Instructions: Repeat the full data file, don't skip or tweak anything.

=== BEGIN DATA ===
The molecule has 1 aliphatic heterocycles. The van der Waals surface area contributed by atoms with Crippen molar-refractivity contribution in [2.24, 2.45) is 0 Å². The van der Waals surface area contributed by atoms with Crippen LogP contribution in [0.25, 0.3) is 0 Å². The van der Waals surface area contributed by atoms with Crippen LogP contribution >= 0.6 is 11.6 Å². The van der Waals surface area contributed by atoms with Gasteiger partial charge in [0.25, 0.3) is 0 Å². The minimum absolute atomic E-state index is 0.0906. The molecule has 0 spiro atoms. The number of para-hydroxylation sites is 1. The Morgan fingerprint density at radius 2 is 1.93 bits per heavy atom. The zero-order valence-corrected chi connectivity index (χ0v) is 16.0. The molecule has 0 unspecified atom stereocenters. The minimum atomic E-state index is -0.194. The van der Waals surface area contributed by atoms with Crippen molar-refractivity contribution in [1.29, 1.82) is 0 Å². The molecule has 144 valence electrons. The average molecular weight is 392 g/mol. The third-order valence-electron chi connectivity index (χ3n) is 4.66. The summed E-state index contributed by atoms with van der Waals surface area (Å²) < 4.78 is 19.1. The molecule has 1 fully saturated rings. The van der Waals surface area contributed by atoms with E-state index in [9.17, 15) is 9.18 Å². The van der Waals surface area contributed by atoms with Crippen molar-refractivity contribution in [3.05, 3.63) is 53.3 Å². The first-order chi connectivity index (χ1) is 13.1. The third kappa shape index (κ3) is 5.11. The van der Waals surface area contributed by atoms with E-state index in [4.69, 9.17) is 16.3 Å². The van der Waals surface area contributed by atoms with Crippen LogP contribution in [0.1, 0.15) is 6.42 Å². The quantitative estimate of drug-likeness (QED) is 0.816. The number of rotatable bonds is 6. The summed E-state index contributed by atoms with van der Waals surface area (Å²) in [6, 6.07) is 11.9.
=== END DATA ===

The molecule has 1 aliphatic heterocycles. The van der Waals surface area contributed by atoms with Crippen molar-refractivity contribution in [2.24, 2.45) is 0 Å². The van der Waals surface area contributed by atoms with Crippen LogP contribution in [0.25, 0.3) is 0 Å². The van der Waals surface area contributed by atoms with Crippen LogP contribution >= 0.6 is 11.6 Å². The van der Waals surface area contributed by atoms with Gasteiger partial charge in [0.25, 0.3) is 0 Å². The minimum absolute atomic E-state index is 0.0906. The molecule has 0 spiro atoms. The number of para-hydroxylation sites is 1. The Morgan fingerprint density at radius 2 is 1.93 bits per heavy atom. The zero-order valence-corrected chi connectivity index (χ0v) is 16.0. The molecule has 0 unspecified atom stereocenters. The minimum atomic E-state index is -0.194. The van der Waals surface area contributed by atoms with Crippen molar-refractivity contribution in [1.29, 1.82) is 0 Å². The molecule has 144 valence electrons. The average molecular weight is 392 g/mol. The third-order valence-electron chi connectivity index (χ3n) is 4.66. The summed E-state index contributed by atoms with van der Waals surface area (Å²) < 4.78 is 19.1. The molecule has 1 fully saturated rings. The van der Waals surface area contributed by atoms with E-state index in [9.17, 15) is 9.18 Å². The van der Waals surface area contributed by atoms with Crippen molar-refractivity contribution in [3.05, 3.63) is 53.3 Å². The first-order chi connectivity index (χ1) is 13.1. The third kappa shape index (κ3) is 5.11. The van der Waals surface area contributed by atoms with E-state index in [4.69, 9.17) is 16.3 Å². The van der Waals surface area contributed by atoms with Crippen LogP contribution in [0.1, 0.15) is 6.42 Å². The quantitative estimate of drug-likeness (QED) is 0.816. The number of rotatable bonds is 6. The summed E-state index contributed by atoms with van der Waals surface area (Å²) in [6, 6.07) is 11.9.